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Fly Neighbourly Advice for the Tasman National Park


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AFAC Independent Operational Review of the 2018-19 bushfires


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South Bruny National Park


Cloudy Bay

Cloudy Bay from lagoon
(Photography by Steve Johnson)

Fluted Cape

Fluted Cape
(Photography by Bridget Dwyer)


Spectacular sea cliffs

The topography and geology of South Bruny National Park provides a varied and scenic landscape which is of great appeal to visitors. The coastline consists of cliffs and headlands broken up by the beaches of Cloudy Bay. Most of the park is comprised of Jurassic dolerite, forming the dramatic sea cliffs in the park. Another interesting geological feature is the mid-bay spit, one of only four in Tasmania, that separates Cloudy Bay from Cloudy Bay Lagoon.

Human history

Bruny Island's history is, in many ways, the history of Tasmania. It was inhabited for thousands of years by Aborigines before Abel Tasman, the first European in the region, sailed along its shore in 1642. The safe anchorage of Adventure Bay was first located by Captain Tobias Furneaux in 1773. Furneaux named the Bay after his vessel the Adventure. Adventure Bay was then utilised by Captain James Cook In 1777 and by Captain William Bligh in 1788, 1792 and 1808. Bligh was responsible for the planting of the first apple tree in Tasmania during his 1788 voyage. French Admiral Bruni D'Entrecasteaux anchored in the bay in 1792 and gave his name to both the island and the channel that separates the island from the mainland. Captain Matthew Flinders also took advantage of the bay's safe anchorage in 1814.

The Aboriginal people that lived in the area belonged to the South East tribe and their particular band was the Nuenonne band. The Nuenonne band occupied Bruny Island on a permanent basis and their total numbers are estimated to be some 70 people. The Nuenonne people called the island Lunnawannalonna. This name is retained in the names of two settlements on South Bruny, Alonnah and Lunawanna. The park contains a number of important Aboriginal sites, mainly in the form of middens, quarries and artefact scatters. There is also a number of stone arrangements along the coastline of the park. One of the most famous Tasmanian Aborigines, Truganini, was born in 1803 to the wife of Mangana, the chief of the Bruny Island tribe. She died in 1876 and is sometimes mistakenly referred to as the last Tasmanian Aborigine. In fact many descendants of Tasmanian Aborigines live on to this day.

In the early part of the 19th century whaling was carried out in Adventure Bay mainly catching the southern right whales during their annual migration. There were whaling stations at Cloudy Bay and Grass Point in the north of the park where structural remains can still be seen today. This important industry was not sustainable. A drastic decline in whale numbers resulted from over-exploitation and by the late 1840s whaling had collapsed.

See our "History of Shore-based Whaling" for further details.

Rare plants

The vegetation of the park has significant conservation values. Of particular interest is the occurence of the endangered endemic eyebright Euphrasia fragosa. The vegetation of the park may be divided into four zones:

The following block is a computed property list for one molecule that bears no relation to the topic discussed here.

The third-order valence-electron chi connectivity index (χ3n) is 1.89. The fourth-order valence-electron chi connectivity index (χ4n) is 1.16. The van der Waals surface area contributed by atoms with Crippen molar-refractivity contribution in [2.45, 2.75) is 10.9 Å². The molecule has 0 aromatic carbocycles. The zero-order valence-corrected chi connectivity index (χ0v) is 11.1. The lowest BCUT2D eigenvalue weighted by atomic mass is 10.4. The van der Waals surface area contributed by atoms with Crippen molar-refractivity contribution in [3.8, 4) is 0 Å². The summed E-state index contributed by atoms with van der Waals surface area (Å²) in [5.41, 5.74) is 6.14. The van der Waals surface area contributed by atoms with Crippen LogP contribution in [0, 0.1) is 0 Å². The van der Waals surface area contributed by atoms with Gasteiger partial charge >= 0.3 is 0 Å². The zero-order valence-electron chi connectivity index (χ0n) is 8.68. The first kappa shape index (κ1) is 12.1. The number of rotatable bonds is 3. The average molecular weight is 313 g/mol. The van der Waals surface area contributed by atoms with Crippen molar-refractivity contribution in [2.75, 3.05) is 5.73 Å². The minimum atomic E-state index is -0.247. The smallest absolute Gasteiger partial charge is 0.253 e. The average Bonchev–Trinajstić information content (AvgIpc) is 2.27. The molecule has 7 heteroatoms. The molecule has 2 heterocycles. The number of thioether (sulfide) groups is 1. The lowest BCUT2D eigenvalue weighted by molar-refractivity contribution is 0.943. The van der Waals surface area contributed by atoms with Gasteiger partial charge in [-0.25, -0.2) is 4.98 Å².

• Plant communities around the coast that receive a lot of salt water and spray.
  • Heathland communities comprising a rich diversity of plant species including many species of orchid. For instance the rare chestnut leek orchid Prasophyllum castaneum occurs in this area. Most orchids flower in spring and are common on the Labillardiere Peninsula. Christmas bells Blandfordia punicea are one of the particularly attractive heathland species found in the park.
  • Eucalypt scrub which is dominated by black peppermint Eucalyptus amygdalina that grows between five and ten metres high.
  • Eucalypt forest dominated by brown-top stringybark E. obliqua, interspersed with the occasional pocket of white gum E.viminalis.


South Bruny National Park provides key habitat for threatened species, particularly bird life which is rich and varied. The hooded plover uses the sandy beaches and dunes to nest and the swift parrot depends on blue gums for its specialised diet. Partridge Island protects one of the largest surviving colonies of the endangered forty-spotted pardalote.

There are several muttonbird (short-tailed shearwater) and little penguin (fairy penguin) colonies in the park and a small population of sooty shearwaters on Courts Island. Both muttonbird and penguin colonies are vulnerable to attacks by dogs or by burrows being trampled by visitors.

Most animals in the park are nocturnal, however short-beaked echidnas are active in daytime, making them easier to see. One of earliest echidna specimens was collected in 1792 at Adventure Bay. Captain Bligh both drew and described this pecular animal. In the evening brushtail possums, Tasmanian pademelons and Bennetts wallabies are often seen. Around the Fluted Cape entrance to the park a small and unusual population of white Bennetts wallabies may be seen feeding in the open paddocks at dusk.

The surrounding marine environment is home to seals and whales. The Australian fur seal, the most common seal in Tasmanian waters, can be seen around The Friars. If you are lucky enough you may encounter a rare visitor to the park, a leopard seal that has come ashore to rest. Leopard seals are the only seal to regularly prey on warm-blooded animals such as penguins, birds and other seals. Two whale species, the humpback and the threatened southern right whale, also frequent the Adventure Bay area. They are attracted to this area because it is shallow and protected.